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Lost in the Wilds

Louison and Batiste were talking


crossed the court to Gaspe. He looked up brightly, exclaiming, "Kusky is the boy for you; they all say Kusky will draw."

"I am going," whispered Wilfred.

"Going! how and why?" echoed Gaspe in consternation.

"With these men," answered Wilfred.

"Then I shall hate Batiste if he takes you from me!" exclaimed Gaspe impetuously.

They stepped back into the shed the puppies had occupied, behind some packing-cases, where nobody could see them, for the parting words.

"We shall never forget each other, never. Shall we ever meet again?" asked Wilfred despairingly. "We may when we are men."

"We may before," whispered Gaspe, trying to comfort him. "Grandfather's time is up this Christmas. Then he will take his pension and retire. He talks of buying a farm. Why shouldn't it be near your uncle's?"

"Come, Gaspard, what are you about?" shouted Mr. De Brunier from the shop door. "Take Wilfred in, and see that he has a good dinner."

Words failed over the knife and fork. Yula and Kusky had to be fed.

"Will the sled be of any use?" asked Gaspe.

Even Wilfred did not feel sure. They had fallen very low--had no heart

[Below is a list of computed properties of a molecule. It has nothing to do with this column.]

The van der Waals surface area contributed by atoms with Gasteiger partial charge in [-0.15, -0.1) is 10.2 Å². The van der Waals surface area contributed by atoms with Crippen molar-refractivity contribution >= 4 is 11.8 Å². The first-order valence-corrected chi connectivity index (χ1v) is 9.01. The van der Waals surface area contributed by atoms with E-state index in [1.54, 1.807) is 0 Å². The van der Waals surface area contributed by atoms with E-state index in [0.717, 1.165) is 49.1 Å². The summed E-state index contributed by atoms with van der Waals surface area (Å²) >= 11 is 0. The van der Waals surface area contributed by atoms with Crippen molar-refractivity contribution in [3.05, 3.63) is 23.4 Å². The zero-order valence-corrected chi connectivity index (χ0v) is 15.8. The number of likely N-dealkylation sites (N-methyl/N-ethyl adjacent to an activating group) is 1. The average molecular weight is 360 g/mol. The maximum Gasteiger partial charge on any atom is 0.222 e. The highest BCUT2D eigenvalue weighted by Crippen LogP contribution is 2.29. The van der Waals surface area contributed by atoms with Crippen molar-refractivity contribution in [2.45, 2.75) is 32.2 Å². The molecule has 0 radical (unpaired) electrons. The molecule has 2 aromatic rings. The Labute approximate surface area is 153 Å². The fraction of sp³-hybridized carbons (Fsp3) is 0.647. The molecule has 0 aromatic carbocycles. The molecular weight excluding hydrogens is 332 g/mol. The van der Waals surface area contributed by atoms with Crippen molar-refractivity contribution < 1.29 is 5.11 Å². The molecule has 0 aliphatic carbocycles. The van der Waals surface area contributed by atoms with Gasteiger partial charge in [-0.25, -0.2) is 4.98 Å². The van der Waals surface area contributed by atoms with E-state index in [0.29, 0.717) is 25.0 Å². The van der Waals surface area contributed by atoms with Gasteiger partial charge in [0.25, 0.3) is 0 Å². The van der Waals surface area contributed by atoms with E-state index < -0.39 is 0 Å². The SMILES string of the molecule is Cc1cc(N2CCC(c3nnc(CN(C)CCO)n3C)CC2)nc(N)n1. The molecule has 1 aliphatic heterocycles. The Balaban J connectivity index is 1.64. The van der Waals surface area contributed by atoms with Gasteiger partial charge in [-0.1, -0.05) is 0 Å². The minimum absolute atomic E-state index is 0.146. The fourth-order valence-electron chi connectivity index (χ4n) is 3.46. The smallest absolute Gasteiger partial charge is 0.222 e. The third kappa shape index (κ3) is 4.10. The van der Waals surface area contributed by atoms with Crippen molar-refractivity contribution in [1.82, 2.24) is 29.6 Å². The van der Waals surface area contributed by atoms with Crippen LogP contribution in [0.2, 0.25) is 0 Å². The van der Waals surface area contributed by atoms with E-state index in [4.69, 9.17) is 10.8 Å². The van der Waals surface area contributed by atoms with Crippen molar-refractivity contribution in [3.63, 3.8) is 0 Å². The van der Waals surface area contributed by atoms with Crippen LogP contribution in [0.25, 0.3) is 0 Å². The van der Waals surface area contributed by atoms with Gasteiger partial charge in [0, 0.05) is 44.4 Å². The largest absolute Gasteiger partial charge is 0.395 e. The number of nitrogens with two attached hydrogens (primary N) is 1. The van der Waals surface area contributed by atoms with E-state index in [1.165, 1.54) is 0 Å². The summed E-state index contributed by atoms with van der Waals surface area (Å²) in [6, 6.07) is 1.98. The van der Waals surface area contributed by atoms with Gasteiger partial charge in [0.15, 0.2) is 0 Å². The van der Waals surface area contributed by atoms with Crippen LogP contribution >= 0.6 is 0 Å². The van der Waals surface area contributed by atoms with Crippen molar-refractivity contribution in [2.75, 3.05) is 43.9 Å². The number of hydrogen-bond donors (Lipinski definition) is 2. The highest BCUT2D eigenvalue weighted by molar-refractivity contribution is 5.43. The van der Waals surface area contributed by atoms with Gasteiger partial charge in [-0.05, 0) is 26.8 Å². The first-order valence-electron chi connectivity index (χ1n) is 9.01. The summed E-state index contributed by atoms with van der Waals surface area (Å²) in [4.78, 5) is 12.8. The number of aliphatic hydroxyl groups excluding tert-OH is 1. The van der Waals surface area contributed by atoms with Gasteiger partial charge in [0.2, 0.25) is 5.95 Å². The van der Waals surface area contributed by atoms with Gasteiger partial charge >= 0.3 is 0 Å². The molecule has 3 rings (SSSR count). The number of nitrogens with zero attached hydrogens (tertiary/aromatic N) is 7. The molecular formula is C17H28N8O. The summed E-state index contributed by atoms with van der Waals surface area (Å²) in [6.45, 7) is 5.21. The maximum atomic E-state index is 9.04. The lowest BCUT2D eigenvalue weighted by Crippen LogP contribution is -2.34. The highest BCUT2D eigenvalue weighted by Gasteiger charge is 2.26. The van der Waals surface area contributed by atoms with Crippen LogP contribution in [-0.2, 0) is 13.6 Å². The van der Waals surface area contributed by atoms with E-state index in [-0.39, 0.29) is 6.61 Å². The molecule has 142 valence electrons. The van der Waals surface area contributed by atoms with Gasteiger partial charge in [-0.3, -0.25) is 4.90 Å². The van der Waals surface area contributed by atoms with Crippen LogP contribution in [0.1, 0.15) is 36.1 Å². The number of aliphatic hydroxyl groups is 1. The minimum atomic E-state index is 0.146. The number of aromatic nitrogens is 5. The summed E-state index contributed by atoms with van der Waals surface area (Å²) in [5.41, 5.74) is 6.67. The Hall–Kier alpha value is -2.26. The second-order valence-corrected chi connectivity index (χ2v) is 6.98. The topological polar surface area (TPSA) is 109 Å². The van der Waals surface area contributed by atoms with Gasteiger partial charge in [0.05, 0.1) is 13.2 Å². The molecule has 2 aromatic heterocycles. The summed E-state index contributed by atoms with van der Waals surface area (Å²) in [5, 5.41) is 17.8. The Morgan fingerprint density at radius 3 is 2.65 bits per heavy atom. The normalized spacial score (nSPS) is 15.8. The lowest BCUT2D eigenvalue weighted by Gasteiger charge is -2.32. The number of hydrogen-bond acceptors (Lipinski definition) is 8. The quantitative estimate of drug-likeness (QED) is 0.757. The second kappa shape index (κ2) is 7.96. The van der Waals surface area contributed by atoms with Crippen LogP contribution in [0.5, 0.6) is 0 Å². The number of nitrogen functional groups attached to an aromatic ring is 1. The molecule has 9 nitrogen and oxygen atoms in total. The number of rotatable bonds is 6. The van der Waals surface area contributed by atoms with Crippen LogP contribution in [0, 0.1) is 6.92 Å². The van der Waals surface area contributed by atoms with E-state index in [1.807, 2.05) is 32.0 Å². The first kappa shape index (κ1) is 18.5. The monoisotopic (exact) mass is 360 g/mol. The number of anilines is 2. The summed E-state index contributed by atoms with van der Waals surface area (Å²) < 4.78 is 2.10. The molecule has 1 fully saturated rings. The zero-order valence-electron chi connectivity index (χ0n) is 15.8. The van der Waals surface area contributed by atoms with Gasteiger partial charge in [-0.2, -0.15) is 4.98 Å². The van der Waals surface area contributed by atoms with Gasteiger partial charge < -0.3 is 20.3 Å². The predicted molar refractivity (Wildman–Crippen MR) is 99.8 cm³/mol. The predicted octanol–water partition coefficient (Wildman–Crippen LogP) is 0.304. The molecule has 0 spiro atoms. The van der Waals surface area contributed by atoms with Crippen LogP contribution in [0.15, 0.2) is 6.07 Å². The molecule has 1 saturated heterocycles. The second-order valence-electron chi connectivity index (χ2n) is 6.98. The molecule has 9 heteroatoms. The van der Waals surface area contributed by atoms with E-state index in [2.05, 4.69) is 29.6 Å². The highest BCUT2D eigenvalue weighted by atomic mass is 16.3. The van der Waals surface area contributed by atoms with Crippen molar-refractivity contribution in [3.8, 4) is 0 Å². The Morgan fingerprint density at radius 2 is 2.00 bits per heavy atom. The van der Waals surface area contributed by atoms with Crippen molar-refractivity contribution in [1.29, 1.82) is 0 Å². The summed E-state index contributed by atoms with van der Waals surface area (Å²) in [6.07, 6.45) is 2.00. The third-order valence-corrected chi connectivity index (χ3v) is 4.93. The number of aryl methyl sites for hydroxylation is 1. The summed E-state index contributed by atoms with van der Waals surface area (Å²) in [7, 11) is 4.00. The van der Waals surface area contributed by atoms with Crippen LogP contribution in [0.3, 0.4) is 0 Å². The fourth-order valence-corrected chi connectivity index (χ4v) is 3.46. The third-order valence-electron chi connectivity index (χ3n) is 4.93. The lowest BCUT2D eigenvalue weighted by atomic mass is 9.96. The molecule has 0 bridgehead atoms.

for anything.

Louison was packing the sled--pemmican and tea for three days.

"Put plenty," said Gaspe, as he ran out to see all was right.

Louison and Batiste were talking.

"We'll teach that young dog to haul," Batiste was saying; "and if the boy gets tired of them, we'll take them off his hands altogether."

"With pleasure," added Louison, and they both laughed.

The last moment had come.

"Good-bye, good-bye!" said Wilfred, determined not to break down before the men, who were already mounting their horses.

"God bless you!" murmured Gaspe.

Batiste put Wilfred on his horse, and undertook the management of the sled. The unexpected pleasure of a ride helped to soften the pain of parting.

"I ought to be thankful," thought Wilfred--"I ought to rejoice that the chance I have longed for has come. I ought to be grateful that I have a home, and such a good home." But it was all too new. No one had learned to love him there. Whose hand would clasp his when he reached Acland's Hut as Gaspe had done?

On, on, over the wide, wild waste of sparkling snow, with his jovial companions laughing and talking around him. It was so similar to his ride with Bowkett and Diome, save for the increase in the cold. He did not mind that.

But there was one thing Wilfred did mind, and that was the hard blows Batiste was raining down on Kusky and Yula. He sprang down to remonstrate. He wanted to drive them himself. He was laughed at for a self-conceited jackass, and pushed aside.

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